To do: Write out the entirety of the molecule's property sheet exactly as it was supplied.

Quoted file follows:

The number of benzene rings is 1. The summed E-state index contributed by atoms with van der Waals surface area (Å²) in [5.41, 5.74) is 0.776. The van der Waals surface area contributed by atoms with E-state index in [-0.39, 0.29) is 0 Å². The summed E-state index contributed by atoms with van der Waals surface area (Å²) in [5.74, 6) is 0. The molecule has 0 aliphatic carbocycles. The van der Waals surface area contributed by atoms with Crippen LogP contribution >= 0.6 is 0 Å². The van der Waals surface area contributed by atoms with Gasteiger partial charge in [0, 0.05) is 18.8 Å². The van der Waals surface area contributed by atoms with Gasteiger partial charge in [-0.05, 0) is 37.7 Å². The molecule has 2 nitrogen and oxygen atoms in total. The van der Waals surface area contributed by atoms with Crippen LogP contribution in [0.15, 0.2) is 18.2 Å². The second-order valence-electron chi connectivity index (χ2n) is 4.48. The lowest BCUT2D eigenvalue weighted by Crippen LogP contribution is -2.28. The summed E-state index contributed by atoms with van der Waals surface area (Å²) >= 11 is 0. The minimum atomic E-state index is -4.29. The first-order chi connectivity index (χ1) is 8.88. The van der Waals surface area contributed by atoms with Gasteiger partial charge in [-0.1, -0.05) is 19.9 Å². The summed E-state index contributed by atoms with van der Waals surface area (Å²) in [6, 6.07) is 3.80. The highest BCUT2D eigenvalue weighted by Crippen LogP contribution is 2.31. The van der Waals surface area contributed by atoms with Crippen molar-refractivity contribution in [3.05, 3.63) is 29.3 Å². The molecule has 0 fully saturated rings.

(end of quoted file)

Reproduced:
The number of benzene rings is 1. The summed E-state index contributed by atoms with van der Waals surface area (Å²) in [5.41, 5.74) is 0.776. The van der Waals surface area contributed by atoms with E-state index in [-0.39, 0.29) is 0 Å². The summed E-state index contributed by atoms with van der Waals surface area (Å²) in [5.74, 6) is 0. The molecule has 0 aliphatic carbocycles. The van der Waals surface area contributed by atoms with Crippen LogP contribution >= 0.6 is 0 Å². The van der Waals surface area contributed by atoms with Gasteiger partial charge in [0, 0.05) is 18.8 Å². The van der Waals surface area contributed by atoms with Gasteiger partial charge in [-0.05, 0) is 37.7 Å². The molecule has 2 nitrogen and oxygen atoms in total. The van der Waals surface area contributed by atoms with Crippen LogP contribution in [0.15, 0.2) is 18.2 Å². The second-order valence-electron chi connectivity index (χ2n) is 4.48. The lowest BCUT2D eigenvalue weighted by Crippen LogP contribution is -2.28. The summed E-state index contributed by atoms with van der Waals surface area (Å²) >= 11 is 0. The minimum atomic E-state index is -4.29. The first-order chi connectivity index (χ1) is 8.88. The van der Waals surface area contributed by atoms with Gasteiger partial charge in [-0.1, -0.05) is 19.9 Å². The summed E-state index contributed by atoms with van der Waals surface area (Å²) in [6, 6.07) is 3.80. The highest BCUT2D eigenvalue weighted by Crippen LogP contribution is 2.31. The van der Waals surface area contributed by atoms with Crippen molar-refractivity contribution in [3.05, 3.63) is 29.3 Å². The molecule has 0 fully saturated rings.